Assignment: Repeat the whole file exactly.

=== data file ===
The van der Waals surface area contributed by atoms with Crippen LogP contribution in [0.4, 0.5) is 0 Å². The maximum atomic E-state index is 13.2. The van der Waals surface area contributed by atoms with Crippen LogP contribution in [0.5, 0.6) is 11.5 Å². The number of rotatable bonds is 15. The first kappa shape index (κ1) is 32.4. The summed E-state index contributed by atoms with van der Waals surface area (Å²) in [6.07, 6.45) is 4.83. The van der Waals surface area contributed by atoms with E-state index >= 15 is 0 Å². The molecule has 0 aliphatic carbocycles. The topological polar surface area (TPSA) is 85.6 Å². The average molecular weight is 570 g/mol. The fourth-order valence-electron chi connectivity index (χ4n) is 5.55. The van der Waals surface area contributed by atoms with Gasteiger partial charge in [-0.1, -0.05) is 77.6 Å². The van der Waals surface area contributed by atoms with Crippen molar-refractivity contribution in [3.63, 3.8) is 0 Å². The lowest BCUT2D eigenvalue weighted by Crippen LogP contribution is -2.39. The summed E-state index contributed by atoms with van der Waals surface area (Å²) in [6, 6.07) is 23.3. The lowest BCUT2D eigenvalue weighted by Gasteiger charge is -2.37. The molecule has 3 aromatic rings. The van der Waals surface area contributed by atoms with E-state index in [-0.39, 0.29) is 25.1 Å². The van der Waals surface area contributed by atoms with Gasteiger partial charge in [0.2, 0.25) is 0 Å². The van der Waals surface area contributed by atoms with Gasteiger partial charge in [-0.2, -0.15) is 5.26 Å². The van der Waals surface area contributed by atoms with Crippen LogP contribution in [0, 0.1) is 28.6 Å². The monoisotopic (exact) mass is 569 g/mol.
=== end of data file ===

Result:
The van der Waals surface area contributed by atoms with Crippen LogP contribution in [0.4, 0.5) is 0 Å². The maximum atomic E-state index is 13.2. The van der Waals surface area contributed by atoms with Crippen LogP contribution in [0.5, 0.6) is 11.5 Å². The number of rotatable bonds is 15. The first kappa shape index (κ1) is 32.4. The summed E-state index contributed by atoms with van der Waals surface area (Å²) in [6.07, 6.45) is 4.83. The van der Waals surface area contributed by atoms with E-state index >= 15 is 0 Å². The molecule has 0 aliphatic carbocycles. The topological polar surface area (TPSA) is 85.6 Å². The average molecular weight is 570 g/mol. The fourth-order valence-electron chi connectivity index (χ4n) is 5.55. The van der Waals surface area contributed by atoms with Gasteiger partial charge in [-0.1, -0.05) is 77.6 Å². The van der Waals surface area contributed by atoms with Crippen molar-refractivity contribution in [3.63, 3.8) is 0 Å². The lowest BCUT2D eigenvalue weighted by Crippen LogP contribution is -2.39. The summed E-state index contributed by atoms with van der Waals surface area (Å²) in [6, 6.07) is 23.3. The lowest BCUT2D eigenvalue weighted by Gasteiger charge is -2.37. The molecule has 3 aromatic rings. The van der Waals surface area contributed by atoms with E-state index in [-0.39, 0.29) is 25.1 Å². The van der Waals surface area contributed by atoms with Gasteiger partial charge in [0.2, 0.25) is 0 Å². The van der Waals surface area contributed by atoms with Gasteiger partial charge in [-0.2, -0.15) is 5.26 Å². The van der Waals surface area contributed by atoms with Crippen LogP contribution in [0, 0.1) is 28.6 Å². The monoisotopic (exact) mass is 569 g/mol.